Norsk Titanium’s Plattsburgh Facility Will Be the World’s First Industrial-Scale Aerospace Additive Manufacturing Facility
Towards the end of last year, Norway-based Norsk Titanium got people talking here in the US when they announced their plan to build a giant, multi-million-dollar additive manufacturing plant in Plattsburgh, New York, greatly expanding their business and creating lots of new jobs. This week, the company released new details about the planned facility, and yes, it’s going to be big – and it’s going to involve big money. Norsk plans to invest $1 billion into the facility over the next 10 years, and the State of New York has invested $125 million.
What’s more, according to Norsk, the facility will be the world’s first industrial-scale aerospace additive manufacturing plant. Aerospace is one of the company’s prime areas of focus, and in the second quarter of 2015 they shipped 2.4 metric tons of titanium aerospace parts for certification testing – thanks to their patented Rapid Plasma Deposition (RPD) technology, which involves melting titanium wire in a set of plasma torches surrounded by argon, producing parts with the equivalent strength of forgings at a fraction of the cost and time required. The State of New York has already invested in 20 of Norsk Titanium’s MERKE IV RPD machines, in addition to releasing $4 million for the facility’s construction thus far.
“Norsk will do a couple of things: One, it will infuse our economy with up to 400 good-paying jobs,” Plattsburgh Town Supervisor Michael Cashman, who described the RPD technology as “magical” to watch, told WPTZ.com. “The other part to it is, this company is the first in the world, as far as the products its producing, so it continues to put our region on the map…Plattsburgh is already on the move and some great things are going to unfold in the weeks, months and years to come.”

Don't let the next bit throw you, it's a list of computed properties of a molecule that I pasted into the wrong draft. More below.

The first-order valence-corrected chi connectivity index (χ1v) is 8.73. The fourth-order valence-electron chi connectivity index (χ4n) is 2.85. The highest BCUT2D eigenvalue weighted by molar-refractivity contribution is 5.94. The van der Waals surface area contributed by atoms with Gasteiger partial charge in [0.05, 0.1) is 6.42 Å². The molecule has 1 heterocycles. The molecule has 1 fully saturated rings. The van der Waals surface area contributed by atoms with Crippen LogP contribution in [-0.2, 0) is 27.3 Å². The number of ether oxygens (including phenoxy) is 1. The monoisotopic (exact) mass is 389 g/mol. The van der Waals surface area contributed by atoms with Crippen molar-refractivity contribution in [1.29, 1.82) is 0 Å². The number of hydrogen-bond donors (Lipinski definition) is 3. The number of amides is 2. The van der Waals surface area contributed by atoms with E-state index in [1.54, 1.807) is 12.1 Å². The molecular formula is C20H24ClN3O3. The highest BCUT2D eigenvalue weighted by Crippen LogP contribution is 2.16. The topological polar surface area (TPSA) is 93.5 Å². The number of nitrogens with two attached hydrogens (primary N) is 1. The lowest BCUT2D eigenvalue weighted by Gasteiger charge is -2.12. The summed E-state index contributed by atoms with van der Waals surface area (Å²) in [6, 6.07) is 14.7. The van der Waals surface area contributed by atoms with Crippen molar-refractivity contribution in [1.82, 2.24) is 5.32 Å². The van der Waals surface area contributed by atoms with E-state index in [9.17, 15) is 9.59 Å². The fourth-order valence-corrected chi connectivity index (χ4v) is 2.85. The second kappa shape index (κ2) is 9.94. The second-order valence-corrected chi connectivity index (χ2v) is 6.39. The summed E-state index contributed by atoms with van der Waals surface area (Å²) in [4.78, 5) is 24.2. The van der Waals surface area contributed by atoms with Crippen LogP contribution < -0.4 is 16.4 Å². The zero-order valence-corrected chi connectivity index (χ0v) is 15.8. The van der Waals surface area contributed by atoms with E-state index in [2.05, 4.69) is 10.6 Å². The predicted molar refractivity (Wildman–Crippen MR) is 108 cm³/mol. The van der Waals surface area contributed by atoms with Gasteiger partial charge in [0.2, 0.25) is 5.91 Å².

The MERKE IV has been in development for 10 years, and it’s expected to save millions of dollars in not only aerospace production, but in automotive and naval manufacturing as well.
“Today marks the beginning of a new era in the way aircraft, marine vessels, automobiles, spacecraft and many industrial products are designed and built,” said Norsk Titanium President & Chief Executive Officer Warren M. Boley, Jr. “Not only are we creating jobs, huge economic impact and great visibility for the wider Plattsburgh community, we are also making history by kicking off a new phase of on-demand, near-net-shape manufacturing that sets a new benchmark of efficiency and customer responsiveness.”
The plant is expected to be operational by the end of 2017, and it will open in partnership with the SUNY Polytechnic Institute. The first 20 MERKE IV machines are expected to produce 400 metric tons of aerospace-grade structural titanium components, and Norsk anticipates ultimately doubling those amounts to 40 machines and 800 metric tons of parts.
In addition to the job creation and economic development provided by the production facility, Norsk Titanium will also impact the Plattsburgh region through workforce training and STEM outreach programs at SUNY Polytechnic along with other community colleges and schools in the area, with the support of the North Country Chamber of Commerce.
Currently, Norsk Titanium is exhibiting a full-scale mock-up of the MERKE IV at the Farnborough International Airshow, which is running from July 11-15 in Farnborough, England. Discuss further in the Norsk 3D Printing Facility forum over at 3DPB.com.
You May Also Like
Kawasaki’s 3D Printed Spare Part Flown to Ship via Drone
One of the few businesses tackling the world of maritime 3D printing is Wilhelmsen, one of the largest businesses in the maritime sector, along with its partners, such as steel...
Saab Test Flies 3D Printed Replacement Part for Gripen Fighter Jet
While 3D printed spares are seeing increasing use in rail transport, it is now seeing deployment in an even more high-performance application: the repair of fighter jets. Swedish military firm...
SOLIZE Using HP to 3D Print Car Parts for Nissan’s NISMO
Japanese CAD and 3D printing company SOLIZE will be using HP 3D printers to make out-of-production spare parts for NISMO, the tuning and motorsport division of Nissan. SOLIZE is a...
Italian Trolleybusses Get 3D Printing Treatment with On-Demand Spares
3D printing is playing an increasing role in the production of spare parts for public transportation and mass transit, particularly in countries outside of the U.S., where those sectors are...
View our broad assortment of in house and third party products.